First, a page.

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Proper water management requires recycling as well as conservation

By Greg Leslie - posted Thursday, 29 April 2004

With storage levels in Sydney's main dam hovering near 50 per cent it is welcome news that plans have been tabled to augment Sydney's water supply by up to 25 per cent.

However, transferring water from distant catchments and upgrading pumping equipment to access deeper levels of existing storages might not offer the long-term solution that Sydney needs.

It's worth considering plans recently implemented by areas with demographics not dissimilar to Sydney: both the island republic of Singapore (population 3.5 million) and Orange County in Southern California (population 2.3 million) are growing urban centres with expanding industries, populations and house prices. Like Sydney, both Singapore and Orange County faced uncertain water futures.


More than a half of Singapore's water falls in catchments in Malaysia and arrives via large pipes. More than 25 per cent of Orange County's water supply begins life as snow melt in either the Colorado Rockies or in the Sierras of northern California.

In both cases treaties and agreements ensure current supplies, but neither Singapore nor Orange County hold much prospect of securing more water to meet future demands.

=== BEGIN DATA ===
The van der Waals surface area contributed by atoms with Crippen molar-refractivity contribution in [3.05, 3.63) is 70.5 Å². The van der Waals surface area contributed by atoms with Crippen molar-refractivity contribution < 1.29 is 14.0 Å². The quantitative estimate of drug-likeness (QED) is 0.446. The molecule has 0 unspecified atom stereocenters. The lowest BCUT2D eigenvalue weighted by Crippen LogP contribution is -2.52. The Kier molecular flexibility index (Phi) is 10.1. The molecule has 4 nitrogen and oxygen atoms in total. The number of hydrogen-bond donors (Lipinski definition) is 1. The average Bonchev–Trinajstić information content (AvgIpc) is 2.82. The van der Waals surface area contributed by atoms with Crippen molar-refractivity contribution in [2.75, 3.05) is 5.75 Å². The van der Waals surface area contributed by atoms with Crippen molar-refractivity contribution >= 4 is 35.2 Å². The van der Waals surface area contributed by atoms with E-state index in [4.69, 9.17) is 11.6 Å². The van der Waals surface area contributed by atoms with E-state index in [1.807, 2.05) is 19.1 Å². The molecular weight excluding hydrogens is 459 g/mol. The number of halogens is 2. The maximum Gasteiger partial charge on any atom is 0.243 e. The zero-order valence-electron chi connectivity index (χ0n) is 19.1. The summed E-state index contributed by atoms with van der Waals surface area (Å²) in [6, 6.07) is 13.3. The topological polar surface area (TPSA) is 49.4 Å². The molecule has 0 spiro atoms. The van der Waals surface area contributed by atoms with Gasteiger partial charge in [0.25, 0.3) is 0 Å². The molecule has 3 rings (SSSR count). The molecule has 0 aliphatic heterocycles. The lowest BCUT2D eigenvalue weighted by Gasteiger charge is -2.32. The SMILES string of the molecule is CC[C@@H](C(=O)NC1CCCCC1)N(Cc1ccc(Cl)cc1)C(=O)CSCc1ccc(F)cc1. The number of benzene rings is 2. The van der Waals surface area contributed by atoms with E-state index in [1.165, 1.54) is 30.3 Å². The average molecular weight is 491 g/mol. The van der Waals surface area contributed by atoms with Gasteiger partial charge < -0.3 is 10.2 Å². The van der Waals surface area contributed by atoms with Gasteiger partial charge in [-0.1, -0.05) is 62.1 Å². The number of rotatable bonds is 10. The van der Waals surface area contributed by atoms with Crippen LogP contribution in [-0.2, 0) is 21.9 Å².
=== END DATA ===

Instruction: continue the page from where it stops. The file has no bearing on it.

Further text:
Reasons for the uncertainty vary. In Singapore, historical tensions with Malaysia, which controls the tap, must be carefully negotiated. In Southern California, hostile neighbours to the east in Arizona and in northern California also seek to turn off the tap. In the east, Arizona will reduce California's access to the Colorado river courtesy of a US Supreme court ruling which caps California's entitlement. In northern California, environmental interests are seeking to reduce the flow of fresh water to Southern California, partly to protect 22 endangered fish and bird species.

Although conditions in Singapore and Orange County are different to Sydney, we could learn from the strategies they have adopted. Both Singapore and Orange County have developed solutions based on demand management and diversification of water sources. The notion of demand management is not earth-shattering. Water is a precious resource that should not be wasted or used in an "unreasonable" way. A unique feature of the California state constitution is the uniform prohibition on the wasteful use of water.

It is encouraging that the NSW government has set a target of 40 per cent reduction in water consumption for new developments and utilities are encouraging the use of water saving devices in the home. But NSW has a long way to go: Singapore's per-capita water consumption is 170 litres per person per day; Sydney's is 380 litres.

Singapore and Orange County both acknowledge that conservation is not enough. Both Singapore and Orange County have made a commitment to maximise the use of available freshwater by aggressive recycling schemes which aim to capture millions of litres of waste water that is pumped into the ocean.